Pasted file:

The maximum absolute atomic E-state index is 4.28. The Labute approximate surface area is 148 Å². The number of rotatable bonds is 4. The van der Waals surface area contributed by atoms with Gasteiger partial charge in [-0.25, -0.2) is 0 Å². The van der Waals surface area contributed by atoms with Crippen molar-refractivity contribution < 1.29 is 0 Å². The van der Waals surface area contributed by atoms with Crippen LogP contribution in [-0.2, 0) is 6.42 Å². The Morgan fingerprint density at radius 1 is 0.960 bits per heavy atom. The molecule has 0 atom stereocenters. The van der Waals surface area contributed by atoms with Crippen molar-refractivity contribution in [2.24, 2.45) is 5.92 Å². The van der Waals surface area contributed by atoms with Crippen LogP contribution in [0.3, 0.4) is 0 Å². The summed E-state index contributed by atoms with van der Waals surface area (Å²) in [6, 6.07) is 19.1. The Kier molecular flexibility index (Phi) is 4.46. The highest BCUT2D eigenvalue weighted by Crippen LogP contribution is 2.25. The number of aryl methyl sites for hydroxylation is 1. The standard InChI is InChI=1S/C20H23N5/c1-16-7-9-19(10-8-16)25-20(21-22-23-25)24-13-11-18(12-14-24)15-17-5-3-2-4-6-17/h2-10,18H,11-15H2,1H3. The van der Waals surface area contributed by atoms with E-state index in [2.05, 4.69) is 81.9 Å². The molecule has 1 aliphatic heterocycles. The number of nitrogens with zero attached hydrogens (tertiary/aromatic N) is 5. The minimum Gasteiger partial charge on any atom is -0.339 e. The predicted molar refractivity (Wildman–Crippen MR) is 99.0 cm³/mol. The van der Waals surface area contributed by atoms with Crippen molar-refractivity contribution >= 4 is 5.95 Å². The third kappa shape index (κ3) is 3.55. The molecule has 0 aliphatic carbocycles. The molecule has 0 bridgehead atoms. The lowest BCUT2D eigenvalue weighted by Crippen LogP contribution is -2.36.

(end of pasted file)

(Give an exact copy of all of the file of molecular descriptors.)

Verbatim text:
The maximum absolute atomic E-state index is 4.28. The Labute approximate surface area is 148 Å². The number of rotatable bonds is 4. The van der Waals surface area contributed by atoms with Gasteiger partial charge in [-0.25, -0.2) is 0 Å². The van der Waals surface area contributed by atoms with Crippen molar-refractivity contribution < 1.29 is 0 Å². The van der Waals surface area contributed by atoms with Crippen LogP contribution in [-0.2, 0) is 6.42 Å². The Morgan fingerprint density at radius 1 is 0.960 bits per heavy atom. The molecule has 0 atom stereocenters. The van der Waals surface area contributed by atoms with Crippen molar-refractivity contribution in [2.24, 2.45) is 5.92 Å². The van der Waals surface area contributed by atoms with Crippen LogP contribution in [0.3, 0.4) is 0 Å². The summed E-state index contributed by atoms with van der Waals surface area (Å²) in [6, 6.07) is 19.1. The Kier molecular flexibility index (Phi) is 4.46. The highest BCUT2D eigenvalue weighted by Crippen LogP contribution is 2.25. The number of aryl methyl sites for hydroxylation is 1. The standard InChI is InChI=1S/C20H23N5/c1-16-7-9-19(10-8-16)25-20(21-22-23-25)24-13-11-18(12-14-24)15-17-5-3-2-4-6-17/h2-10,18H,11-15H2,1H3. The van der Waals surface area contributed by atoms with E-state index in [2.05, 4.69) is 81.9 Å². The molecule has 1 aliphatic heterocycles. The number of nitrogens with zero attached hydrogens (tertiary/aromatic N) is 5. The minimum Gasteiger partial charge on any atom is -0.339 e. The predicted molar refractivity (Wildman–Crippen MR) is 99.0 cm³/mol. The van der Waals surface area contributed by atoms with Crippen molar-refractivity contribution >= 4 is 5.95 Å². The third kappa shape index (κ3) is 3.55. The molecule has 0 aliphatic carbocycles. The molecule has 0 bridgehead atoms. The lowest BCUT2D eigenvalue weighted by Crippen LogP contribution is -2.36.